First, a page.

El Salvador, as the people call their volcano-girded, forest-fringed country, lied on the west coast of Central America, a week’s sail by coastwise steamer, north of Panama. The only country between Canada and Colombia without an Atlantic as well as a Pacific seaboard, Salvador was, until recently [in 1922] the smallest of the American republics, now, with Honduras and Guatemala, it formed the new republic of Central America. Salvador had the densest rural population on the mainland of the Americas, with 1,400,000 people occupying an area no larger than New Jersey. While coasting Central America, the author saw a line of majestic peaks against a rose-tinged sky. In the foreground rose the volcano Izalco. Seafaring men called Izalco “The Lighthouse of Salvador”. To the Salvadorians, that active volcano was known as “The Safety Valve”. Its daily eruptions protected them from major earthquakes and lava flows. Then came the day it stopped erupting, followed by terrible earthquakes destroying the capital, while another, heretofore dormant, volcano erupted destroyed towns and estates. Ash covered that season’s coffee crop. On Mr. Adams’s first visit to Salvador, he disembarked at Acajutla. His party boarded a train for the interior and, an hour later, left the railroad for the saddle. They accompanied their Salvadorian host to his estate, or fincas. It lied among the hills 2,000 feet above sea-level. The house of the estate was set in a forest of giant balsam-trees. Their trunks were tapped for their scented balm. To avoid the perilous passage around Cape Horn, cargo was unloaded at Panama and hauled across the Isthmus for shipment to Spain. Peru was the best-known New World land, so Central American balsam became known as Peruvian balsam. The balsam-tree was a cousin to the acacia. It grew rather isolated from its neighbors, even from its own kind. Native to the west coast of Central America, it was exploited only in Salvador, where it grew in a limited area of only 750 square miles. The author observed the balsam tappers work and the crude balsam processed.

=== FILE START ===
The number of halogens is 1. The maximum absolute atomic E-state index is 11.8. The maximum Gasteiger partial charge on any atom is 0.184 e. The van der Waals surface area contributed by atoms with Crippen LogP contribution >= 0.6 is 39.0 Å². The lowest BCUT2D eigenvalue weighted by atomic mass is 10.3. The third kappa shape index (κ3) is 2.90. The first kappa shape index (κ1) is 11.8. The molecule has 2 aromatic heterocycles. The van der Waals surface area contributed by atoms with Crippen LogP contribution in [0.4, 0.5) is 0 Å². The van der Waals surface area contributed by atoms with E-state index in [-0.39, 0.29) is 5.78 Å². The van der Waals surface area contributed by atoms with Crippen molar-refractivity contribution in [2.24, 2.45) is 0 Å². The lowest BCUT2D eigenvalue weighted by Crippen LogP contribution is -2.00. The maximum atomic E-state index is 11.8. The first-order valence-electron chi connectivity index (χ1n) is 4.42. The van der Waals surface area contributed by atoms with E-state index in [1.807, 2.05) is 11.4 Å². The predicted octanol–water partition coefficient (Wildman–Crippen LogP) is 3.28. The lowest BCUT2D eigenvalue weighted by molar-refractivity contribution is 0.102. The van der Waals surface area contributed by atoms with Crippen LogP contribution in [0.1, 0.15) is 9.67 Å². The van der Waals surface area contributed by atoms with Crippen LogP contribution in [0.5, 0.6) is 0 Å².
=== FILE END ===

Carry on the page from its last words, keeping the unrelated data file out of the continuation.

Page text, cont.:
It was in the coffee-tree, rather than the balsam, laid the wealth of Salvador. A few seasons ago [in 1922] Salvador’s coffee output totaled seventy-five million pounds. The coffee-tree was brought to Salvador in 1840 by a Brazilian school teacher from his own country. The house the author was entertained was built with a wide shaded veranda on three sides. The aristocracy was European, mostly Spanish, the masses were Indian stock; there was little African blood in Salvador. The marimba, a musical instrument in use among the natives before the arrival of the Spanish, was still popular. It resembled an enormous xylophone but sounded more like a harp. Their host had them hike up a ridge to see “Old Man Izalco smoke his evening cigar”. Their host told them many interesting tales, and the scenery was charming throughout Salvador. Lowland forests alternated with highland plateaus, pasturelands with rugged valleys. Bordering the highway were rows of giant cacti and flowering hedges. Most of the people lived in the healthful uplands, the volcanic region. San Miguel, one of the highest of those volcanos had an altitude of 7,000 feet. Nearly the entire country was suitable for cultivation, the soil being exceedingly fertile. One of the oldest products, long the chief export, was indigo, the blue dye from the jiquilite plant. By 1922, sugar ranked as an important export. In the days of the forty-niners, most of the rum they drank was from Salvador. Rice, like sugar, was brought from the Old World, but cacao, corn, and tobacco were indigenous. Turkeys were kept in the tobacco fields to devour the worms and insects on the leaves. Corn and beans were the main diet of the poorer classes. Nispero, the fruit of the tree Achras sapota supplied the sap, chicle, the basis for chewing gum.